• Interviews provide valuable information about a person that you cannot easily get through any other means – so they are necessary. But interviews alone DO NOT provide all of the information needed to make these key decisions. And no business can afford the risk of making decisions that can have such a dramatic financial impact as we’ve seen people can – unless they have all of the necessary information. That’s where the value of job-matching, as identified in the Harvard Business Review study discussed earlier, really comes into its own. <CLICK> 17
  • But what if you were to combine the resume information you get about someone’s experience, education & qualifications; and the information you get from an interview; WITH a job-matching approach? <<CLICK>> So, what is job fit? <CLICK> 18
  • It’s all about information but not just any information. The information needs to be objective to do the best we can to eliminate the subjectivity each of us puts into this type of process. <CLICK>> The job pattern provides us with a picture of our ideal candidate. There are several ways to produce one but no time to tell you what they are today. <<CLICK>> The candidate assessment uses the same measures to tell us about the candidate. <<CLICK>> 19
  • Finally, you can identify the specific requirements essential for superior performance in your positions by profiling your current top performers in these positions. You can produce profiles for each of your positions – profiles against which potential new candidates can be matched BEFORE you make your decisions. By Job Matching – ensuring that the candidate has all of the attributes of your proven Top Performers - as recommended by the Harvard Business Review - you will bring your people decision hit rate right up to 75%. So, from a starting point where you potentially had as little as 14% of the information necessary to predict superior performance, you will raise your game to a three-in-four hit rate through the addition of a lot more information to the mix. DON’T CLICK!!!! 26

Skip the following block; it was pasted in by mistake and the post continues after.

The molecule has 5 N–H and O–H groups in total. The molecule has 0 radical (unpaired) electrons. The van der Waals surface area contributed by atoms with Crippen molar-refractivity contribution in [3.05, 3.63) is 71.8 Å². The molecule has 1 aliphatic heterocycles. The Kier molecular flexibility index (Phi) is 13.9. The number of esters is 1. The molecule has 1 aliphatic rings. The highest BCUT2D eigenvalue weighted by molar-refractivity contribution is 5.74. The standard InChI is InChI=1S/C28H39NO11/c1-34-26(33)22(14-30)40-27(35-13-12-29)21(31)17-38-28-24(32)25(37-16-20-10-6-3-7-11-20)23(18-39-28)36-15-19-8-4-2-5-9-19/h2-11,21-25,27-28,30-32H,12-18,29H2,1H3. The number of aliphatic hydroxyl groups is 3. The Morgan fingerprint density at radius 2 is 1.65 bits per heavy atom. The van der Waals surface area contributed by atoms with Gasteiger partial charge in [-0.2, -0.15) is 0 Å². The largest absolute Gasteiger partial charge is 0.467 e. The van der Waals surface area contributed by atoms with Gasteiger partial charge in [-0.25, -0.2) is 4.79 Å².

• Profiles can provide all of this information in a single, easy to use , online assessment. It doesn’t need trained or licensed practitioners to administer it. It doesn’t need psychologists or consultants to interpret the reports for you or your line managers. It doesn’t require additional payments for more reports or for the future use of the data. Now that was dangerously close to selling but probably as close as I’m going to get!! <<CLICK>> 27
  • And there IS a bonus…. The additional research undertaken by the Harvard Business Review that I mentioned earlier found that those who were job-matched to their positions tended to stay in their jobs much longer – significantly reducing employee turnover and the many costs associated with it – advertising costs, agency costs, management time, down time, morale and so on. 28